I have a situation where I have no choice but to manually download (using wget) the .snap and .assert files for all snaps that I want to install. I’m able to obtain download URLs for the .snap files through the store’s snap info API endpoint (https://api.snapcraft.io/docs/info.html). Is there a way to get download URLs for the corresponding .assert files?
I’ve poked around but can’t quite work it out. It’s not clear whether the store API’s assertions endpoint (https://api.snapcraft.io/docs/assertions.html) is the place to look (or how to use it). Any pointers?
Snapd has a command specifically for this use case that will download both the snap binary and related assertions -
$ snap download hello-world
Fetching snap "hello-world"
Fetching assertions for "hello-world"
Install the snap with:
snap ack hello-world_29.assert
snap install hello-world_29.snap
You can then transport those to another machine and install via:
snap ack hello-world_29.assert
snap install hellow-world_29.snap
Is there a reason you can’t use the
snap command? Note that the
snap download command works even if you don’t have a running snapd available, and it also is build-able on Mac OS, we do this for example so that snapcraft natively on Mac is able to download snaps.
Thanks both! I should have provided the context; as you point out
snap download is of course the obvious way to do this.
This is on a device that has a slow connection which also drops every few minutes - meaning that it can’t download more than a couple of MB at a time. Ordinarily,
snap download would still work in that case since it can resume downloads (and with your help I bent it to my will in another similar situation: Refreshing/downloading a snap over a poor connection - #8 by svet). But the version of
snap installed on that device (2.21) is unfortunately too old to support download resumption - or at least it doesn’t appear to resume downloads in practice.
So my workaround to that is to download the .snap files with
wget, which does support resumption of partial downloads. Now I also need to get the .assert files - hence my question.
Of course the .asset files themselves are not too large, so another viable workaround would be to run
snap download on another device and then copy over the .assert files manually. But I did wonder if there’s a less convoluted way to get them, by finding out the URLs directly.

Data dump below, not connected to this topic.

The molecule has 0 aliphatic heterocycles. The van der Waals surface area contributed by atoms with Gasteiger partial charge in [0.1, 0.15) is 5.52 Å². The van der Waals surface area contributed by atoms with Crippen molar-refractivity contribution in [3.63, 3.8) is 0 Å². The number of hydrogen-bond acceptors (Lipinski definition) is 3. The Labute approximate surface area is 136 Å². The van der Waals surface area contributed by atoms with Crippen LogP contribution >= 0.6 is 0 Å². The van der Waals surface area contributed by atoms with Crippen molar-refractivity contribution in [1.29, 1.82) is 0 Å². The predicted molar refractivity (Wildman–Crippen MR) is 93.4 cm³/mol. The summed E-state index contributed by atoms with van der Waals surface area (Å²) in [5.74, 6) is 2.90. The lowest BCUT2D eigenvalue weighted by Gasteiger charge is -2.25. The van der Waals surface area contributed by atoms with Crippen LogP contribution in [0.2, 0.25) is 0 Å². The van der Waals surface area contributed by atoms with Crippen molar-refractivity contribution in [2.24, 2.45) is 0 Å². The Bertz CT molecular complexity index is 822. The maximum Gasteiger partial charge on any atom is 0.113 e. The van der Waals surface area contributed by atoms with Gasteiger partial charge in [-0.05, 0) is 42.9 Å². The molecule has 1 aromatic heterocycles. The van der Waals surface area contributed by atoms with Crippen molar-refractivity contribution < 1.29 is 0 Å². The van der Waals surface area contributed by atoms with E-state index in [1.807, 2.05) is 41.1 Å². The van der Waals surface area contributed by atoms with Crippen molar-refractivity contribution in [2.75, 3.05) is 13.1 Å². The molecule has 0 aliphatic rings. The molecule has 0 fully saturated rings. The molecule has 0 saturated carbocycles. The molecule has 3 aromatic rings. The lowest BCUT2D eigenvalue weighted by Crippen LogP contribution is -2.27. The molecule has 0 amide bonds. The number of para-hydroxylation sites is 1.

Hope that helps clarify the slightly odd question
Out of curiosity, why are you running such an old core/snapd? There have been a lot of feature and important security updates since.
That’s a very good question! It’s an old Raspberry Pi with Raspbian 9 (stretch) on it - so that’s the version that that OS supports. I tried to install a newer version of snapd via dpkg, but ran into libc6 dependency issues, which I don’t think would be easy to overcome. The device’s Internet connection is also too poor to do a dist upgrade. So…the above seemed the most promising way out.
FYI I’ve now manually copied over the assert files (having downloaded them onto another device using
snap download), and everything is fine. So the original post remains as a theoretical question I suppose.
Perhaps if you use your wget method to grab and install the
snapd snap itself, which is at 2.45, you might have more success with resuming downloads later?
Wouldn’t snapd’s re-exec be able to solve that issue? Is it possible for users to enable re-exec when distro’s disable it?
I think the issue is that the snapd they have installed is too old to properly support re-exec, 2.21 is very very old
Thanks all for the pointers. I suppose we’re straying a bit from the original question, but it’s been a chance for me to learn that re-exec is a thing. Indeed, after installing the core snap, I now have
pi@raspberrypi:~ $ snap version
which I suppose indicates that I’ve “re-exec-ed” into an up-to-date snapd. I didn’t try the resume functionality of
snap download on the other snaps after installing
core (at that point I had already downloaded everything I needed manually), but will test it out if another similar opportunity arises.
To answer your original question, the .assert file is actually made up of multiple different assertions, so to build that file you will need to manually get each and every assertion for a given snap. I don’t know for sure off the top of my head but I think the full set of assertion types that could be included in the .assert file is:
where if the snap is published by Canonical, there will not be an account key, because it will be the same account as the account-key assertion. To get one such assertion from the assertion service, you can use the following
snap known command:
snap known --direct snap-declaration snap-id=OZ7LxjGo2W76qWvpNpiklbRtCA4u84L3 series=16
where currently --direct means go straight to the store, or you can also use --remote to first proxy via snapd, but in your case probably --direct is better.
Unfortunately there is not a simple equivalent cURL call to the
snap known command above due to the complexities surrounding the assertion service, but the
snap known command should be very lightweight in terms of bandwidth usage so hopefully it works for you.
Right, that makes sense - also given what I saw when poking through some of the assert files. So I guess the answer is “It’s complicated and there’s no single URL“. Thanks a lot for helping me understand how it all works!